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This week I am going to talk about dogwoods. Dogwoods are always a favorite of mine in the spring. They also have great fall color in their deep red leaves. They are not difficult to grow given the right conditions, and they are found naturally, as they are a native plant. Let’s talk about varieties, where they like to grow, taking care of them, and pests that can be a problem for them.

The showy flowers on dogwoods are actually not flowers. They are bracts that turn white. Bracts are usually there to support the flower. The actual flower is the in the center of the four white, showy bracts.

Dogwood varieties are split into white bracts and red/pink bracts. Some white bracted varieties are Barton, Cherokee Princess, Bay Beauty, and Welchii. Some red/pink bracted varieties are American Beauty Red, Cherokee Sunset, and Junior Miss. Most of the dogwoods planted in Georgia are the native white bracted variety. Most white varieties are grown from seed. You can also purchase dogwoods that are grown from vegetative cuttings. Plants grown from vegetative cuttings are usually more expensive but they may flower earlier or have more showy flowers.

Since they are native, dogwoods are well adapted to the soils that we have in the mountains. However, there are a couple of things to keep in mind if you are selecting a site to plant them. They do like well-drained soils, so planting them in a place with some slope will help. Planting them in a poorly drained area will most likely result in the tree dying. Dogwoods also like areas that have partial shade. If they are planted in full sun, they’re more likely to have health problems down the road. If they are planted in dense shade they can grow, but won’t flower as much. Planting along a tree line is a good place for them. When planting make sure you dig a hole 2-3 times the size of the rootball. You want the root ball to be level with the surface of the soil, and then backfill the hole with soil. Place mulch on top of the bare soil. Container grown trees can be planted at any time so long as you take care to keep them watered. Balled and burlapped trees can be planted when the trees are dormant (November – March). Newly planted trees don’t need fertilizer because that can actually make it more difficult for them to take up water.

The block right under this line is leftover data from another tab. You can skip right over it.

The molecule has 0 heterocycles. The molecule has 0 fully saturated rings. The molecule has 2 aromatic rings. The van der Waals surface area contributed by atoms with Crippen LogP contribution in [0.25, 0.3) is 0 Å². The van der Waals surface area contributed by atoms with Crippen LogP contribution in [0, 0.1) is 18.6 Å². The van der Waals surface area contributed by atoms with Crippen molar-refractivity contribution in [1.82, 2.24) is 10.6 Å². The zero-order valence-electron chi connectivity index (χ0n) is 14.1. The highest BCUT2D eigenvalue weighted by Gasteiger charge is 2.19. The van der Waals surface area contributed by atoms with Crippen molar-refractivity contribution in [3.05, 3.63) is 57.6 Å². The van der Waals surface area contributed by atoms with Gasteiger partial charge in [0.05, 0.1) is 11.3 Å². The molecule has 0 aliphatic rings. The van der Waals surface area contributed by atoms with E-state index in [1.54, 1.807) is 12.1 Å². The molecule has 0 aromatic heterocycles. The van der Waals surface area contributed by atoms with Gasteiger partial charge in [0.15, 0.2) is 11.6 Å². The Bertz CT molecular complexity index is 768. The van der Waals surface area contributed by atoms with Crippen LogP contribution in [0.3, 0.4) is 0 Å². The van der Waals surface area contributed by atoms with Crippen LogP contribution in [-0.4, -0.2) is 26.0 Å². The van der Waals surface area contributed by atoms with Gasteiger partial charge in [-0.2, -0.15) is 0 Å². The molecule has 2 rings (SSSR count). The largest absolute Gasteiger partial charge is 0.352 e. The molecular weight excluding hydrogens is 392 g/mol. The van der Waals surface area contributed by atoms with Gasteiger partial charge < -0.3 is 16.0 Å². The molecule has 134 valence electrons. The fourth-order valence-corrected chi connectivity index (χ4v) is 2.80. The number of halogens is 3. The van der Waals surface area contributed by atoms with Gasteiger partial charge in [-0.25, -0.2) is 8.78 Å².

The most common insect pest dogwoods have is the dogwood borer. It’s a moth that in the caterpillar stage will bore into trees. The best prevention is to make sure you don’t damage the bark of the tree with lawn mowers or weed eaters. Dogwood anthracnose is a disease that can kill dogwoods. The symptoms are leaf spots and stem cankers. Spot anthracnose can also cause leaf spot, but is usually not fatal to the tree.

Kousa dogwoods have become popular because of their brilliant blooms in the spring. They will put on a ton of large flowers. Our native dogwoods are Cornus florida and the kousa dogwood is Cornus kousa. Kousa dogwoods are originally from Japan, Korea, and China.

If you are ever in Chattanooga on the Incline Railway there are some beautiful dogwoods planted along the ascent. Dogwoods are beneficial to wildlife and well adapted to our environment, so they are a great choice for planting. If you have questions about dogwoods contact your County Extension Office or email me at